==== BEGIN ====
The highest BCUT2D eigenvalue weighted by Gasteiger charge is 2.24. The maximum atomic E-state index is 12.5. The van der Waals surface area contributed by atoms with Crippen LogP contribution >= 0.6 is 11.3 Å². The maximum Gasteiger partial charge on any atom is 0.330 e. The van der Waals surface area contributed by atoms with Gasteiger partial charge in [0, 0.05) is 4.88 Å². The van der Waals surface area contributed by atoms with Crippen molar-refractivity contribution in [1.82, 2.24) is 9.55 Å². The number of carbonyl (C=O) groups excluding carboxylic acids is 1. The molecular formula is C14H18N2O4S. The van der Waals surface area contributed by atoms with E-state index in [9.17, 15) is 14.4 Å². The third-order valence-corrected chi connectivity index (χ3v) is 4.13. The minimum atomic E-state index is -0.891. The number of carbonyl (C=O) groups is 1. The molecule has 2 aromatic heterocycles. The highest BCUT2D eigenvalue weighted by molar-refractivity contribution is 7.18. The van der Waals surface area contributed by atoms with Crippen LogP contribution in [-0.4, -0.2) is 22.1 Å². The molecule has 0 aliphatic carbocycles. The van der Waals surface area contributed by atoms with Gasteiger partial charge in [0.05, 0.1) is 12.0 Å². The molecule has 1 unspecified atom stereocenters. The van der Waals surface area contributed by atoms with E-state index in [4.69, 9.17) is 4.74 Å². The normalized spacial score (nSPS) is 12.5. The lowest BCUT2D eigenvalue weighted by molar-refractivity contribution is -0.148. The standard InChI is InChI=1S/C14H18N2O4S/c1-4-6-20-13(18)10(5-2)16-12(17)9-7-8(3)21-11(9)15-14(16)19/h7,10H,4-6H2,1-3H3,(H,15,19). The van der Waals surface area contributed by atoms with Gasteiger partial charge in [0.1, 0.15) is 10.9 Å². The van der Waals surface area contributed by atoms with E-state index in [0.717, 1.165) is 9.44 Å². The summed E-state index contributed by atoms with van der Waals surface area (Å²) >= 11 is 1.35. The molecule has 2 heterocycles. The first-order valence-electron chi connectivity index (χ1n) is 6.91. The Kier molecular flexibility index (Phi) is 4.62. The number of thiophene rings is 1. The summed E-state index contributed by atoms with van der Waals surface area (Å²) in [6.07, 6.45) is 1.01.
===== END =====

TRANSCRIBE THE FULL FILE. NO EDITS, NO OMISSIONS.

The highest BCUT2D eigenvalue weighted by Gasteiger charge is 2.24. The maximum atomic E-state index is 12.5. The van der Waals surface area contributed by atoms with Crippen LogP contribution >= 0.6 is 11.3 Å². The maximum Gasteiger partial charge on any atom is 0.330 e. The van der Waals surface area contributed by atoms with Gasteiger partial charge in [0, 0.05) is 4.88 Å². The van der Waals surface area contributed by atoms with Crippen molar-refractivity contribution in [1.82, 2.24) is 9.55 Å². The number of carbonyl (C=O) groups excluding carboxylic acids is 1. The molecular formula is C14H18N2O4S. The van der Waals surface area contributed by atoms with E-state index in [9.17, 15) is 14.4 Å². The third-order valence-corrected chi connectivity index (χ3v) is 4.13. The minimum atomic E-state index is -0.891. The number of carbonyl (C=O) groups is 1. The molecule has 2 aromatic heterocycles. The highest BCUT2D eigenvalue weighted by molar-refractivity contribution is 7.18. The van der Waals surface area contributed by atoms with Crippen LogP contribution in [-0.4, -0.2) is 22.1 Å². The molecule has 0 aliphatic carbocycles. The van der Waals surface area contributed by atoms with Gasteiger partial charge in [0.05, 0.1) is 12.0 Å². The molecule has 1 unspecified atom stereocenters. The van der Waals surface area contributed by atoms with E-state index in [4.69, 9.17) is 4.74 Å². The normalized spacial score (nSPS) is 12.5. The lowest BCUT2D eigenvalue weighted by molar-refractivity contribution is -0.148. The standard InChI is InChI=1S/C14H18N2O4S/c1-4-6-20-13(18)10(5-2)16-12(17)9-7-8(3)21-11(9)15-14(16)19/h7,10H,4-6H2,1-3H3,(H,15,19). The van der Waals surface area contributed by atoms with Gasteiger partial charge in [0.1, 0.15) is 10.9 Å². The van der Waals surface area contributed by atoms with E-state index in [0.717, 1.165) is 9.44 Å². The summed E-state index contributed by atoms with van der Waals surface area (Å²) >= 11 is 1.35. The molecule has 2 heterocycles. The first-order valence-electron chi connectivity index (χ1n) is 6.91. The Kier molecular flexibility index (Phi) is 4.62. The number of thiophene rings is 1. The summed E-state index contributed by atoms with van der Waals surface area (Å²) in [6.07, 6.45) is 1.01.